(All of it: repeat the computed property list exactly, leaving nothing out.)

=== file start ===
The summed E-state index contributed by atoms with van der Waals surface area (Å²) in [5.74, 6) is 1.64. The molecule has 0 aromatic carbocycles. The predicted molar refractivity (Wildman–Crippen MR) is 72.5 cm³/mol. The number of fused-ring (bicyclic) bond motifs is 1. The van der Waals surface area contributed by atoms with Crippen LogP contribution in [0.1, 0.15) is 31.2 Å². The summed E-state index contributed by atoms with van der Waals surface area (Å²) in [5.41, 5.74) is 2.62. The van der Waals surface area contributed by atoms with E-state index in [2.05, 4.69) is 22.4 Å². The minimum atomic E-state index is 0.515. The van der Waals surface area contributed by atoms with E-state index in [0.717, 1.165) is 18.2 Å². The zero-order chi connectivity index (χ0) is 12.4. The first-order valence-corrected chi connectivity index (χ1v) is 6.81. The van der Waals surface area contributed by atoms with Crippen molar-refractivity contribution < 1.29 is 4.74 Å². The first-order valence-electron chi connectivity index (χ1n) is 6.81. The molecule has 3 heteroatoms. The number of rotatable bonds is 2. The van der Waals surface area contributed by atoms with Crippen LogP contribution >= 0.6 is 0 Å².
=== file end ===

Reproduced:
The summed E-state index contributed by atoms with van der Waals surface area (Å²) in [5.74, 6) is 1.64. The molecule has 0 aromatic carbocycles. The predicted molar refractivity (Wildman–Crippen MR) is 72.5 cm³/mol. The number of fused-ring (bicyclic) bond motifs is 1. The van der Waals surface area contributed by atoms with Crippen LogP contribution in [0.1, 0.15) is 31.2 Å². The summed E-state index contributed by atoms with van der Waals surface area (Å²) in [5.41, 5.74) is 2.62. The van der Waals surface area contributed by atoms with E-state index in [2.05, 4.69) is 22.4 Å². The minimum atomic E-state index is 0.515. The van der Waals surface area contributed by atoms with E-state index in [0.717, 1.165) is 18.2 Å². The zero-order chi connectivity index (χ0) is 12.4. The first-order valence-corrected chi connectivity index (χ1v) is 6.81. The van der Waals surface area contributed by atoms with Crippen molar-refractivity contribution < 1.29 is 4.74 Å². The first-order valence-electron chi connectivity index (χ1n) is 6.81. The molecule has 3 heteroatoms. The number of rotatable bonds is 2. The van der Waals surface area contributed by atoms with Crippen LogP contribution >= 0.6 is 0 Å².